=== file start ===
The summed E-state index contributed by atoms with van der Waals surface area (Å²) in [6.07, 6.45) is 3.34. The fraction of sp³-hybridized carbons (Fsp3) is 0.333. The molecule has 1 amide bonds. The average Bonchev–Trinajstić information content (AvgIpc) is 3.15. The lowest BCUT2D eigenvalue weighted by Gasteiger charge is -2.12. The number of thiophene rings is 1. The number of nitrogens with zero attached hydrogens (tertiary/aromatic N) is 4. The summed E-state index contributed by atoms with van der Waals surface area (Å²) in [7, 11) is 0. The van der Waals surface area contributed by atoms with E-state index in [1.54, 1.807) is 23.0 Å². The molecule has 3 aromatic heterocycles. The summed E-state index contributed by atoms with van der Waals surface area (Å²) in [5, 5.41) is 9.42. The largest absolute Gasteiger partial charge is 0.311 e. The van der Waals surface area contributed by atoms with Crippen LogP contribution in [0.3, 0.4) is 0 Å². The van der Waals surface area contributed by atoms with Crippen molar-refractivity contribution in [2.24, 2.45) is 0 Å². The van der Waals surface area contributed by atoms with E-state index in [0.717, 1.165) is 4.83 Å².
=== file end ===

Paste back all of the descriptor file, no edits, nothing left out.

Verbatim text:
The summed E-state index contributed by atoms with van der Waals surface area (Å²) in [6.07, 6.45) is 3.34. The fraction of sp³-hybridized carbons (Fsp3) is 0.333. The molecule has 1 amide bonds. The average Bonchev–Trinajstić information content (AvgIpc) is 3.15. The lowest BCUT2D eigenvalue weighted by Gasteiger charge is -2.12. The number of thiophene rings is 1. The number of nitrogens with zero attached hydrogens (tertiary/aromatic N) is 4. The summed E-state index contributed by atoms with van der Waals surface area (Å²) in [7, 11) is 0. The van der Waals surface area contributed by atoms with E-state index in [1.54, 1.807) is 23.0 Å². The molecule has 3 aromatic heterocycles. The summed E-state index contributed by atoms with van der Waals surface area (Å²) in [5, 5.41) is 9.42. The largest absolute Gasteiger partial charge is 0.311 e. The van der Waals surface area contributed by atoms with Crippen LogP contribution in [0.3, 0.4) is 0 Å². The van der Waals surface area contributed by atoms with Crippen molar-refractivity contribution in [2.24, 2.45) is 0 Å². The van der Waals surface area contributed by atoms with E-state index in [0.717, 1.165) is 4.83 Å².